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Indian depredation claims, 1796-1920

Author: Larry C Skogen
Publisher: Norman : University of Oklahoma Press, ©1996.
Series: Legal history of North America, v. 2.
Edition/Format:   Book : State or province government publication : EnglishView all editions and formats
Database:WorldCat
Summary:
Beginning in the seventeenth century, with the colonization of the Americas, European immigrants and American Indians encountered each other's views on the rights and responsibilities of ownership. Disputes arose as a natural result of the meeting of two cultures, and occasionally these developed into sanguinary conflicts. In 1796 the United States Congress created the depredation claims system to compensate Indians
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Genre/Form: History
Material Type: Government publication, State or province government publication
Document Type: Book
All Authors / Contributors: Larry C Skogen
ISBN: 0806127899 9780806127897
OCLC Number: 33408036
Description: xx, 290 p. : ill., 1 map ; 24 cm.
Contents: Ch. 1. The Colonial Background --
Ch. 2. The Promise of Eventual Indemnity, 1796-1859 --
Ch. 3. Pursuing the Promise: The Antebellum Years --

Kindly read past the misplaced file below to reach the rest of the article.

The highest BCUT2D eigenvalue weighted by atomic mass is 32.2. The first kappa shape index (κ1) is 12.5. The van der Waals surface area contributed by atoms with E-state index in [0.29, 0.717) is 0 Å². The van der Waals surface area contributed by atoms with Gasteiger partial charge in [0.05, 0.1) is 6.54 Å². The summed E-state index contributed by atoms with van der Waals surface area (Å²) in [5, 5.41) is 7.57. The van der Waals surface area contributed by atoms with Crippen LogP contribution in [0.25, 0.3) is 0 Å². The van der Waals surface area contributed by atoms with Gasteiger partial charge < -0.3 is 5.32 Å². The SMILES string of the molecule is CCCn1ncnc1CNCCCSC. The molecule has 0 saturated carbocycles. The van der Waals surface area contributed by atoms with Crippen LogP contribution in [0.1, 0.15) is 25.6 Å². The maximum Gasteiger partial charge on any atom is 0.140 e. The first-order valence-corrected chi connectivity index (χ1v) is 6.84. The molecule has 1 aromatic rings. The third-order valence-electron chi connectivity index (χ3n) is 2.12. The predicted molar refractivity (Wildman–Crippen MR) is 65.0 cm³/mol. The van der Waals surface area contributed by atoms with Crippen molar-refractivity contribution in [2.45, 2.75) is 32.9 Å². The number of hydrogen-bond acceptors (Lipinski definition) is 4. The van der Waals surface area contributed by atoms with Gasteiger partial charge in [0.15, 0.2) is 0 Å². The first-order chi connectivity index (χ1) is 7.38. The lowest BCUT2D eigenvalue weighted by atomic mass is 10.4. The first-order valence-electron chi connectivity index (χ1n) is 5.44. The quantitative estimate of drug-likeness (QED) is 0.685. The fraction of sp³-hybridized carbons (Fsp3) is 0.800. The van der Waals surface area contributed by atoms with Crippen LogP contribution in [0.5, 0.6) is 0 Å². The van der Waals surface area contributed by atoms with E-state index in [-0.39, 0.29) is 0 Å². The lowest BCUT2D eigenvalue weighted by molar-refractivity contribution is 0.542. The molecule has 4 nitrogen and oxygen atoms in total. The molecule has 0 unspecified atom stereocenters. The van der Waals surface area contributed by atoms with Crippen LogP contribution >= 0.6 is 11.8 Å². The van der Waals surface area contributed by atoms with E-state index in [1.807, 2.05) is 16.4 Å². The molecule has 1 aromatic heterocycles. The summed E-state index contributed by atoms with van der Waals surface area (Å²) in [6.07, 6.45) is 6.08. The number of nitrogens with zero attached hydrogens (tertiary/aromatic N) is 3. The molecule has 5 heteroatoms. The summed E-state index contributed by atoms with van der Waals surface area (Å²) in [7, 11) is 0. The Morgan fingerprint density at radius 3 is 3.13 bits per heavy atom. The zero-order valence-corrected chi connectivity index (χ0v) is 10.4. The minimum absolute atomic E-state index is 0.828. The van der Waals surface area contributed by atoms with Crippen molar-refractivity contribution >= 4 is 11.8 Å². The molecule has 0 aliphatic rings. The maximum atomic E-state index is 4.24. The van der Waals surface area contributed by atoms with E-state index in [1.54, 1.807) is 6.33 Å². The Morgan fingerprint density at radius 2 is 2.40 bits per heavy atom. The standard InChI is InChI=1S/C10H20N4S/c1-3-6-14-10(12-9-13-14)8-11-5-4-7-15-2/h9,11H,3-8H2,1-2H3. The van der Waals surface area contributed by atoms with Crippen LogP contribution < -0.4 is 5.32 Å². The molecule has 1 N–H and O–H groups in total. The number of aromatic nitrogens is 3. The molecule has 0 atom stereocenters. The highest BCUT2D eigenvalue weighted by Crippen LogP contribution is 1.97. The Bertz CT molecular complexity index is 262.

Ch. 4. The Promise in Transition: The Indian Office and Congress, 1860-1891 --
Ch. 5. Realizing the Promise: The United States Court of Claims, 1891-1920 --
Ch. 6. The Summer War of 1864: A Case Study --
Ch. 7. Paying the Bill: Indian Depredation Claim Payments --
Ch. 8. Conclusion.
Series Title: Legal history of North America, v. 2.
Responsibility: Larry C. Skogen.

Abstract:

Beginning in the seventeenth century, with the colonization of the Americas, European immigrants and American Indians encountered each other's views on the rights and responsibilities of ownership. Disputes arose as a natural result of the meeting of two cultures, and occasionally these developed into sanguinary conflicts. In 1796 the United States Congress created the depredation claims system to compensate Indians and settlers alike for the loss of property and thereby preserve peace on the frontiers.

By presenting the lives of non-Indian people who filed for relief from depredations and the legal and political systems under which they filed claims, Larry Skogen accentuates the distinction between the lofty ideals and the penurious, tedious reality of the claims system. Because the young nation could not afford to pay for every stolen cow or burned farmhouse, rules and policies were imposed on the system to protect the treasury, but they slowed the claims process and turned away legitimate claimants empty-handed. In addition the system, seldom used by Indians, became a target of unscrupulous settlers, who filed fraudulent claims and sometimes, because they had political connections, received compensation for losses never incurred.

When the system did provide indemnities, Indian nations paid for the actions of their miscreants of whom they disapproved, or, as much more often happened, the U.S. government used monies from the general treasury to pay lawyers and administrators of the estates of long-dead claimants.

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Linked Data


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